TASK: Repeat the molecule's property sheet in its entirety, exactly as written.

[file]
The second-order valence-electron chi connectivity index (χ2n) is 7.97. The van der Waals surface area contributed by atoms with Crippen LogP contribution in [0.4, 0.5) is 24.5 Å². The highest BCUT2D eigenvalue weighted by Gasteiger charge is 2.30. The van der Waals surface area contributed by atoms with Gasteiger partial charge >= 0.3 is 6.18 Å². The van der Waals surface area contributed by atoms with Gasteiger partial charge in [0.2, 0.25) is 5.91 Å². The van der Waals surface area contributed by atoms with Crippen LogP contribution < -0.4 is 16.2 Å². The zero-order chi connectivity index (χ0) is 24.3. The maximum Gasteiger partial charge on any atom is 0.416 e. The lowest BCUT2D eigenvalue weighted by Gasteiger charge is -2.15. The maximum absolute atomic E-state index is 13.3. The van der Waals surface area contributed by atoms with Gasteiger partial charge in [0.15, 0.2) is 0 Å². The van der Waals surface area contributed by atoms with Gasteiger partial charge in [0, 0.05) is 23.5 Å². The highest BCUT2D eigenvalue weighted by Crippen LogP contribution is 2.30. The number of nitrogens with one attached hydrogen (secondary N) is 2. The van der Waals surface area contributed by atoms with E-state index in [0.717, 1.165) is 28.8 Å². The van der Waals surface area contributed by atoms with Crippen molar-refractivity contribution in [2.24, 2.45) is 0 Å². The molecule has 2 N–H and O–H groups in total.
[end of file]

The second-order valence-electron chi connectivity index (χ2n) is 7.97. The van der Waals surface area contributed by atoms with Crippen LogP contribution in [0.4, 0.5) is 24.5 Å². The highest BCUT2D eigenvalue weighted by Gasteiger charge is 2.30. The van der Waals surface area contributed by atoms with Gasteiger partial charge >= 0.3 is 6.18 Å². The van der Waals surface area contributed by atoms with Gasteiger partial charge in [0.2, 0.25) is 5.91 Å². The van der Waals surface area contributed by atoms with Crippen LogP contribution < -0.4 is 16.2 Å². The zero-order chi connectivity index (χ0) is 24.3. The maximum Gasteiger partial charge on any atom is 0.416 e. The lowest BCUT2D eigenvalue weighted by Gasteiger charge is -2.15. The maximum absolute atomic E-state index is 13.3. The van der Waals surface area contributed by atoms with Gasteiger partial charge in [0.15, 0.2) is 0 Å². The van der Waals surface area contributed by atoms with Gasteiger partial charge in [0, 0.05) is 23.5 Å². The highest BCUT2D eigenvalue weighted by Crippen LogP contribution is 2.30. The number of nitrogens with one attached hydrogen (secondary N) is 2. The van der Waals surface area contributed by atoms with E-state index in [0.717, 1.165) is 28.8 Å². The van der Waals surface area contributed by atoms with Crippen molar-refractivity contribution in [2.24, 2.45) is 0 Å². The molecule has 2 N–H and O–H groups in total.